Understanding the ripple effects and legacy of the WWASPs is important because they often get put in the same descriptors as treatment programs today. These historical programs are often mentioned, usually by the specific program’s name, in the media when a currently-operating program is in the news. By mentioning WWASPs in the same story as a currently-available option, journalists may be either intentionally or inadvertently implying a relationship between the two – where any similarities may not exist at all .

For instance, the WWASPs were classified as therapeutic boarding schools – yet, the “school” aspect was often a questionable element. Programs often did not offer formal classrooms, and the students completed school via unsupported or unsupervised packet work. Additionally, the WWASP programs did not always hire licensed teachers, and there were few, if any, licensed therapists on treatment teams. Staffing ratios at WWASP programs were much higher than most states requirements for this level of care, if the state today even licenses this level of care. Today, outcome-based treatment modalities, formal treatment plans, national or state accreditation – all the features that any consumer of teen treatment today should expect from treatment programs today – were absent from the WWASP programs.

The WWASPs minimalist services, intended to maximize profits, are exactly what reputable organizations of today strive to differentiate from – and significant strides have been made in programmatic and clinical efficacy. At this point in time, if a treatment program does not have a licensed therapist(s) or licensed teachers or accredited school, or is not accredited either by a state licensing division, or a national organization (CARF, COA, NIPSA, AEE, Joint Commission, etc) – ASK MORE QUESTIONS.

In addition to providing relevant information and suggested questions to families who are seeking treatment options, the advertisements listings on require the program to answer questions, be transparent in a way that is not in typical online treatment directories. The reason for this is that the facts about treatment and interventions can be hidden or glossed over. In order to be an advertiser on All Kinds of Therapy, treatment and intervention programs, professionals must maintain transparency and be willing to answer over 30 specific questions which drill down into the specifics of clinical caseloads, accreditation, treatment modalities, and other specifics which can help families get a more transparent window through which to evaluate treatment options. If a treatment program is not listed on the website, use the facts that advertisers provide here as a springboard to your questions to a treatment program you are investigating. Additionally, the side-by-side comparison feature allows families to compare treatment options in an apples-to-apples format, which also increases family awareness and informed decision making. By understanding the significant differences between today’s Family Choice Behavioral Healthcare options and options like the WWASPs, families can make more informed decisions and feel confident in the care and support their family member will receive.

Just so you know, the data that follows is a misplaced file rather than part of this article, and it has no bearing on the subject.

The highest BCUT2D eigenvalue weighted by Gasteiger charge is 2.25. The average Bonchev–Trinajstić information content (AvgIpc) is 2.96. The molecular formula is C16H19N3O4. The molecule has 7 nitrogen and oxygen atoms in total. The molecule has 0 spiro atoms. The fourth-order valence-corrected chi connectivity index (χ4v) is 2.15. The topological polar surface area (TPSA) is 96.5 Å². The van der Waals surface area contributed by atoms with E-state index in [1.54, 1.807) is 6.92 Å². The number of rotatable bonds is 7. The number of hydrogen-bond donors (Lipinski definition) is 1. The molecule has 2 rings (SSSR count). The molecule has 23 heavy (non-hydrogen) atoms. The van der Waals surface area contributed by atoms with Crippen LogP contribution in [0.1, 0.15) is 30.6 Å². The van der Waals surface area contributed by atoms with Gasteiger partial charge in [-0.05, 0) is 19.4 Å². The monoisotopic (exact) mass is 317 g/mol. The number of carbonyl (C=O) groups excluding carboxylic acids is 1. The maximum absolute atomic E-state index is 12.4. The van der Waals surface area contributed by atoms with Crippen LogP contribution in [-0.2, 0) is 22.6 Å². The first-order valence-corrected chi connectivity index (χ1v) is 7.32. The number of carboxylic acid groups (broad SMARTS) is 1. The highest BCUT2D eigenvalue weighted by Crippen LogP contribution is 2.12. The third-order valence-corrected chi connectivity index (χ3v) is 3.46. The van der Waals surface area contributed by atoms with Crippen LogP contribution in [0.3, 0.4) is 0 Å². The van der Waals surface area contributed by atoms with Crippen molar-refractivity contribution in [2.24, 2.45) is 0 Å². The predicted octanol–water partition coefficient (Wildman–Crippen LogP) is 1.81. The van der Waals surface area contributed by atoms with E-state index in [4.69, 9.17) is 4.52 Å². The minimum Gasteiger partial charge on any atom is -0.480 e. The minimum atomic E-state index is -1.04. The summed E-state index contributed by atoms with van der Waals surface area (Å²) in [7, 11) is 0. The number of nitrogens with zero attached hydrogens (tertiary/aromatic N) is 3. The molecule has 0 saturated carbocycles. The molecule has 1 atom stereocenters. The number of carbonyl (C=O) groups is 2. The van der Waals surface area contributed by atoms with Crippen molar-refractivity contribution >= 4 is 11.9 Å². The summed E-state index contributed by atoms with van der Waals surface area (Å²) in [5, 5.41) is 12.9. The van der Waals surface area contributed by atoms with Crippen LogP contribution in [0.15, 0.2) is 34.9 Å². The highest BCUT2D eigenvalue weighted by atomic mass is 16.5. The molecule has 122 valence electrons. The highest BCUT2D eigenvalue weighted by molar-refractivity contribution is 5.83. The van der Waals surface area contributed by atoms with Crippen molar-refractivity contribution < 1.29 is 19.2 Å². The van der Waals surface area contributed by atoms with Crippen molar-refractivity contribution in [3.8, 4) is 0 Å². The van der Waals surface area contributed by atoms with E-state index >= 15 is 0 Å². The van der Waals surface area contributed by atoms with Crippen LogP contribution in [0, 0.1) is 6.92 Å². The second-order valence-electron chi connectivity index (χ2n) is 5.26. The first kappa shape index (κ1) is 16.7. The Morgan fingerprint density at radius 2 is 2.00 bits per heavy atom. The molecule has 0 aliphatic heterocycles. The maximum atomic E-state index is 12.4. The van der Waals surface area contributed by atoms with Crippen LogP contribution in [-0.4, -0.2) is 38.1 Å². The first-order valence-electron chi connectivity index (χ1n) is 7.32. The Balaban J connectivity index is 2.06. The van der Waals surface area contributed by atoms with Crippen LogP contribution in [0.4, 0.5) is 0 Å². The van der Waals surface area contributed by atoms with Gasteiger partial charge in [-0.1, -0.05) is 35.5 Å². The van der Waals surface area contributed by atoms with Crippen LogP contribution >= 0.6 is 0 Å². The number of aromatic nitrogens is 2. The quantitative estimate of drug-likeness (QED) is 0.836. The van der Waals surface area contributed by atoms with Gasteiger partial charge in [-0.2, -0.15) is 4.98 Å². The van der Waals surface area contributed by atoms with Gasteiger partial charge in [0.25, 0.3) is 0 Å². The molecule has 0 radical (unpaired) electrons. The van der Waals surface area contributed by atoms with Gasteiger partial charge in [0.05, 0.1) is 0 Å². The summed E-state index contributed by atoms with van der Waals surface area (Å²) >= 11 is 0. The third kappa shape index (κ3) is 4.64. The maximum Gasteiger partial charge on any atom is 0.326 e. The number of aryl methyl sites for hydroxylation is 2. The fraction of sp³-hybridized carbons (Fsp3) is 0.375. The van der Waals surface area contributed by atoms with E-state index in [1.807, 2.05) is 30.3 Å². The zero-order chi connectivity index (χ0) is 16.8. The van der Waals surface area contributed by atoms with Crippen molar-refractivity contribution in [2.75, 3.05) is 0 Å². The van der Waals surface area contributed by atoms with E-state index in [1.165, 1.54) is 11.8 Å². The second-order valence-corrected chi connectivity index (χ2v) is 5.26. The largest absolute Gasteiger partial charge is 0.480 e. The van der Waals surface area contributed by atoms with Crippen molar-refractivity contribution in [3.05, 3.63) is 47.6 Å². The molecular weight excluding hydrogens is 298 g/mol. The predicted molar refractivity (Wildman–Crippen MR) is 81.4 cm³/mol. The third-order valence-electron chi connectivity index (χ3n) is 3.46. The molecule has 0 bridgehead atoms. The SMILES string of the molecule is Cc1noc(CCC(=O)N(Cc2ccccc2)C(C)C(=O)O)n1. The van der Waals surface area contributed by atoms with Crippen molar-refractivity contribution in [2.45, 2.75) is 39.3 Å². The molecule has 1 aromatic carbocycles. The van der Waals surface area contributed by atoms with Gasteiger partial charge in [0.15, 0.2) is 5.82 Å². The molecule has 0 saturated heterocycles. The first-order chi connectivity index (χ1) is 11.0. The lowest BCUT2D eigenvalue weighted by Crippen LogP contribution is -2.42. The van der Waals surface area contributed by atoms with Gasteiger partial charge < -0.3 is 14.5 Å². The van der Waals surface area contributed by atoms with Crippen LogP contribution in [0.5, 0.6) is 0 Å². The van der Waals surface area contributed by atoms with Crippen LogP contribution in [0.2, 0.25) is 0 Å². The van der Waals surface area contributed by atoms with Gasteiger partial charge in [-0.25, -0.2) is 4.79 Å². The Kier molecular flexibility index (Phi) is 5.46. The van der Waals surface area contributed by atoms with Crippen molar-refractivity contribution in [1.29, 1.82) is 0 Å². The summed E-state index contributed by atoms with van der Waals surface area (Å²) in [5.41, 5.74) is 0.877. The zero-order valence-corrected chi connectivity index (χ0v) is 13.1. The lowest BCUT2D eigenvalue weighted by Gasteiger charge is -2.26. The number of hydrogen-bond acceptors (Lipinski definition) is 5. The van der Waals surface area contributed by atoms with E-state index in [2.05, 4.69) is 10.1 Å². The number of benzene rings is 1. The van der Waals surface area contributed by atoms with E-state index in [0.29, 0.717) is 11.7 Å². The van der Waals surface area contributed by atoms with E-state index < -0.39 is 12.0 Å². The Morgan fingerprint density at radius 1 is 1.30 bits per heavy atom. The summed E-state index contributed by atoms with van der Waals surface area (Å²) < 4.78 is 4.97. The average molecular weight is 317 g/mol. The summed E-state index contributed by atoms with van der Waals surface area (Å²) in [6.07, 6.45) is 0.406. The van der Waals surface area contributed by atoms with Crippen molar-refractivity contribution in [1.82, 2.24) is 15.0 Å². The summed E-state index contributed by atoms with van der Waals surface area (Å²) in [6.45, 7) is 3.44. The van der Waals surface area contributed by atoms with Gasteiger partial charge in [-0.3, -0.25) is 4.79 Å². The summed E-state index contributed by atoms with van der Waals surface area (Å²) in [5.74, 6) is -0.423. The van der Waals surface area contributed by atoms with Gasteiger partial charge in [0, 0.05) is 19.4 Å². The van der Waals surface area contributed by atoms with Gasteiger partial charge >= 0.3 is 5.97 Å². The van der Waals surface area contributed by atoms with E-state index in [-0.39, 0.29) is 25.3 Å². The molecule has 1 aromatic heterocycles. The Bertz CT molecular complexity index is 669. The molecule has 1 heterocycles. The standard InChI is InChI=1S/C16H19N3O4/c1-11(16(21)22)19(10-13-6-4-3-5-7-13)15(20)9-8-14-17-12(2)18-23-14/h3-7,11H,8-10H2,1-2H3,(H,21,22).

(* Historical context, NATSAP did not exist and some say it was formed because of what the WWASPS programs did. There is so much more to all of these stories, as you can see from the image from the blog.)


About the Author
Jenney Wilder, M.S.Ed launched All Kinds of Therapy in 2015, as the only independent online directory. With an impressive case of ADHD and her starter career in the 90’s in Silicon Valley, the idea for creating an easy to filter online directory and feature-rich treatment programs & interventions germinated from her own needs. Jenney has a Masters in Special Education from Bank Street College (NY) and a Bachelor of Arts focused on History from Wheaton College (MA).